The Canadian Province was the 12th province within the international congregation. In 1927, there were 19 missions in Canada with 123 sisters – 67 Canadian and 56 mainly American Sisters and a few from Germany.

Western and Northern Canada

Students at Leipzig convent school in Saskatchewan – 1930

In 1926, at the same time the motherhouse was opening, a convent boarding school in Leipzig, Saskatchewan was being built, the first mission in western Canada. Soon sisters were invited to staff other schools in Saskatchewan. The sisters missioned in western Canada inspired many vocations to SSND. Girls received the candidate’s bonnet in Leipzig before entering the candidature in Waterdown. Later missions in British Columbia, Alberta and Manitoba were opened.

Starting in the mid-1960s, sisters broadened their ministry to include pastoral ministry, catechetics, chaplaincy, counselling, the diocesan marriage tribunal, scripture study and prayer groups.

More than 40 young women from western Canada entered the congregation. The pioneer spirit and solid faith of the people in the west contributed to the growth and maturing of the entire Canadian Province.

An historic event in the Canadian province was the April 1956 election in of the first Canadian provincial superior, Sister Loretto Gies. She later was elected as general councillor.

The first mission among aboriginal peoples was in Aroland in 1971. Nine other northern communities were opened prior to 2003. Sisters taught in schools, served as parish administrators, provided religious instruction and responded to the various needs of the peoples. Fort Good Hope was the most northerly mission. Here two sisters were in pastoral ministry for 12 years.

Europe, Latin America and Africa

It is worthy of note that the Canadian province extended beyond Canada.

In 1934, the Canadian province was given the responsibility of missions in England. During World War II, Woolwich, an arsenal town, became the target of bombing raids. Often sisters spent entire days in the shelter. Six German sisters living in Faversham, were interned on the Isle of Man. After four months the bishop successfully negotiated their release.

In the village of Lingfield, a safer place during the war, a convent day and boarding school was opened. It was staffed by sisters from Bavaria, Canada and United States and vocations from Ireland and England. It became a flourishing school for 5-18 year olds. Faversham and Crowborough were other convent schools founded by SSND. In more recent years sisters have become involved in parish ministry, religious education and Hispanic ministry.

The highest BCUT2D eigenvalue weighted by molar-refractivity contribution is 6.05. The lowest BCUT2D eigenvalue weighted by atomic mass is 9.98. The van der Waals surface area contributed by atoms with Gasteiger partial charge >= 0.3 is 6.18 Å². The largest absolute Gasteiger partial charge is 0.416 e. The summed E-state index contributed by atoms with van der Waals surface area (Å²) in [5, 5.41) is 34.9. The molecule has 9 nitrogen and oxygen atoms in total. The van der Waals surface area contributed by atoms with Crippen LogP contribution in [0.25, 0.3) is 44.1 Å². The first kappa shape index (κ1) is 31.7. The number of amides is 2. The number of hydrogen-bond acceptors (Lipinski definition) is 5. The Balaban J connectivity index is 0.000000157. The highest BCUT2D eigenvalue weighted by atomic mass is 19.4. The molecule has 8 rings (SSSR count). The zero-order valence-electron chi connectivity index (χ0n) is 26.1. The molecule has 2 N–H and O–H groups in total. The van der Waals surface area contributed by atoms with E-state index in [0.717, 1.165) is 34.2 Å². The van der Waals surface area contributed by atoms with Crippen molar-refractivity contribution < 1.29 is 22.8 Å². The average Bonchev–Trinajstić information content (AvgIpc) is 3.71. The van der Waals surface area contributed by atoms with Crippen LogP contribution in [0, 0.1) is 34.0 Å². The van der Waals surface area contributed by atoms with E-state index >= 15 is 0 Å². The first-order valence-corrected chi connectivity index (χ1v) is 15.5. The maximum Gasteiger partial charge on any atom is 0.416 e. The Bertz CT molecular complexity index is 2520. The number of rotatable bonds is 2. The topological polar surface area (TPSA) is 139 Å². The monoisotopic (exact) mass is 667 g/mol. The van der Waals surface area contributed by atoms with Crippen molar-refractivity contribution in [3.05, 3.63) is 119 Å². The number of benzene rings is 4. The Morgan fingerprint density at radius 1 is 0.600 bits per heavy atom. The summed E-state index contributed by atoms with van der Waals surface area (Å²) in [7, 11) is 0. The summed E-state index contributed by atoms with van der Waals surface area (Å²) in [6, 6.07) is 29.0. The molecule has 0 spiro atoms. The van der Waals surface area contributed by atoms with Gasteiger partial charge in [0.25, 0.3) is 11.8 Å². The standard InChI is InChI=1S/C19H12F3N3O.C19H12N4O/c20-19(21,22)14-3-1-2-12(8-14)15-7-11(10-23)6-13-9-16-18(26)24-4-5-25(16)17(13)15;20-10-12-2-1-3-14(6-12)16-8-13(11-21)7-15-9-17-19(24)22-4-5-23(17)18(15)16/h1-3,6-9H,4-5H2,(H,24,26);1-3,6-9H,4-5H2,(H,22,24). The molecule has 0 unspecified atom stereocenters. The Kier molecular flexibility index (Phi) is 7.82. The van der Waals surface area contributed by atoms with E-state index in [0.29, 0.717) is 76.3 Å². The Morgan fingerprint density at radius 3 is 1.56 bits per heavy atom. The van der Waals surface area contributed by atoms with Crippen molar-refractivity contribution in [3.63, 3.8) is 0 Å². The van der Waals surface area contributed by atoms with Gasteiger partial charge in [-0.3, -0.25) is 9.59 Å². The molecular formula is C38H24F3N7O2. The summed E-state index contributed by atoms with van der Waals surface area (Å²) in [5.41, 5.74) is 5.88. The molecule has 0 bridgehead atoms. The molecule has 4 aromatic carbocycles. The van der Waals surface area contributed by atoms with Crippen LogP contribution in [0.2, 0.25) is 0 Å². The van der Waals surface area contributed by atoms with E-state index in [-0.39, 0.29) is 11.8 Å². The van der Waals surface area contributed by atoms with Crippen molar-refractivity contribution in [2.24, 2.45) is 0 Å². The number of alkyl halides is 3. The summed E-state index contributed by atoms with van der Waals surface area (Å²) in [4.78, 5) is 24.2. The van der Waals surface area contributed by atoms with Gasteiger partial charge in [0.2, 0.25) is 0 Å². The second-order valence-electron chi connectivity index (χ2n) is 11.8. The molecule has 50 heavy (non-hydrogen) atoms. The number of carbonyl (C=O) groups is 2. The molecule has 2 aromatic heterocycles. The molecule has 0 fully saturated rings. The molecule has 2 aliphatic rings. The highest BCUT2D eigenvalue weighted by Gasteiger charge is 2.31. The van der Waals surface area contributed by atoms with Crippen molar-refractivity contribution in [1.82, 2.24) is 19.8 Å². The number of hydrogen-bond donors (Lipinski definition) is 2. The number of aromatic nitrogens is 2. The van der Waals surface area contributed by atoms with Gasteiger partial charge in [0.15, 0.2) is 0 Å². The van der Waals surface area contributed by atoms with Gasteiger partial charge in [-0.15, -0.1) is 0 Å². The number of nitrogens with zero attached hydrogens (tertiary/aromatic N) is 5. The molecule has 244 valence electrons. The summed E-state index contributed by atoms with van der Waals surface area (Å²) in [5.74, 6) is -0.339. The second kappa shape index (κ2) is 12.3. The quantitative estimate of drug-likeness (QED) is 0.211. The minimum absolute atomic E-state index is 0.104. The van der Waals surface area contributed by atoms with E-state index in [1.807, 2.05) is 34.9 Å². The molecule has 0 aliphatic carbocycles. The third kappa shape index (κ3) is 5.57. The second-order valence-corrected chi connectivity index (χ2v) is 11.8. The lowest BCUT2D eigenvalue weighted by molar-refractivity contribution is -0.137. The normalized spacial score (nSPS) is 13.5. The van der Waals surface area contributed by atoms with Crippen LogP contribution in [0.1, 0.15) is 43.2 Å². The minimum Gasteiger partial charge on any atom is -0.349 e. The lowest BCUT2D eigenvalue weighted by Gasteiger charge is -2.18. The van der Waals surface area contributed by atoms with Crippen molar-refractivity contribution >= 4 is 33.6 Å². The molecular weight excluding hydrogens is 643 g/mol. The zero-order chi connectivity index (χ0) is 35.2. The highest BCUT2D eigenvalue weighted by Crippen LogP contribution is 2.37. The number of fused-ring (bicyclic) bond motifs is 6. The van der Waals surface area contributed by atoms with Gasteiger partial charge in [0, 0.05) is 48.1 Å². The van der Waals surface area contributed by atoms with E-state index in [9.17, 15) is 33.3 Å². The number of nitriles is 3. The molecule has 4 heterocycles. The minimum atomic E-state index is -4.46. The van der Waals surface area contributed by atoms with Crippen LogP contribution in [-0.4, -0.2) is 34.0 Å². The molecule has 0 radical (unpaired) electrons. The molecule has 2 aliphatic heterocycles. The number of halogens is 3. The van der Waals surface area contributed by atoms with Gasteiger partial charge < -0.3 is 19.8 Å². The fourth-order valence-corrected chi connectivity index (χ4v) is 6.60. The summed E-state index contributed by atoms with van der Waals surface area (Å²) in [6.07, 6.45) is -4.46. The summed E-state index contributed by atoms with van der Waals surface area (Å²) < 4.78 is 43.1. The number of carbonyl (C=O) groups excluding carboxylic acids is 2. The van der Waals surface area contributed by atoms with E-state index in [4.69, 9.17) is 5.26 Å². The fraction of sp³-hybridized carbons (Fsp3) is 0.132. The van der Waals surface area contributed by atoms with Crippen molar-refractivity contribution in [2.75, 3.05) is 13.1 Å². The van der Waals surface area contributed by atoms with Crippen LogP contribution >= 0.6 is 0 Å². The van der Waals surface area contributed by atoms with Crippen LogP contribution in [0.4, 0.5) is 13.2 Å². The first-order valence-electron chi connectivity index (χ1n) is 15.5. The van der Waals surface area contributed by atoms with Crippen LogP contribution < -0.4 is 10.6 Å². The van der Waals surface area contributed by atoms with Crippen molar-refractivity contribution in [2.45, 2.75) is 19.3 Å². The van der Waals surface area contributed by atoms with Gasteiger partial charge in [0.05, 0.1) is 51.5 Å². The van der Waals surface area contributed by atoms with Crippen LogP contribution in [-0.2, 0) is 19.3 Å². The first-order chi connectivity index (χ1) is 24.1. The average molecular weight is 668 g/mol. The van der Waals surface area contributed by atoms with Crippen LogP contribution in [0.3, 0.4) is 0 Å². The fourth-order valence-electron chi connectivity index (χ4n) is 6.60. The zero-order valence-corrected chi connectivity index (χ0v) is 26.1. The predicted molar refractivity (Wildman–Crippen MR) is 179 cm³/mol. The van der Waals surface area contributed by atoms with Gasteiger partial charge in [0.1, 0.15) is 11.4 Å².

Sister Joan Liss gives reflection on the Sunday Gospel on her radio show. Sister Joan ministered Fort Good Hope, 30 miles south of the Arctic Circle, from 2003-15.

Mother Loretto Gies, provincial leader, commissioned four sisters to Bolivia in 1961. In the beginning they taught in schools. In 1965, missions were opened in the mountain foothills of Comas, the outskirts of Lima, Peru. In both Bolivia and Peru, sisters extended their ministry to include pastoral work, catechesis, leadership formation and health care. Canadian sisters also have ministered in Guatemala and continue in Brazil and Paraguay.

At the SSND Generalate in Rome, sisters have served in various capacities, including elected members to the Council. Sister Rosemary Howarth was the first Canadian elected as general superior (1997-2007).

There has been a long standing presence of Canadians in Africa. They have been in administrative positions in education, in the formation program for native African women and in the inter- congregational Solidarity Project in in Southern Sudan.

Sister Pauline Girodat visits a classroom in Fort Good Hope, where she ministered from 2003-15. This aboriginal community is approximately 30 miles south of the Arctic Circle.

145 years later

Sisters still are actively involved in parish ministry, adult and child education and spiritual direction. A current initiative is the Stop Human Trafficking Committee which presents workshops to youth and numerous adult groups. A number of sisters are in community service and a chorus of sisters are in full time ministry of prayer.

SSNDs in Canada, move forward with the words of Mother Caroline, “Look not forward with anxious care but upwards in a spirit of faith and hope.”

– By Sister Joan Helm, SSND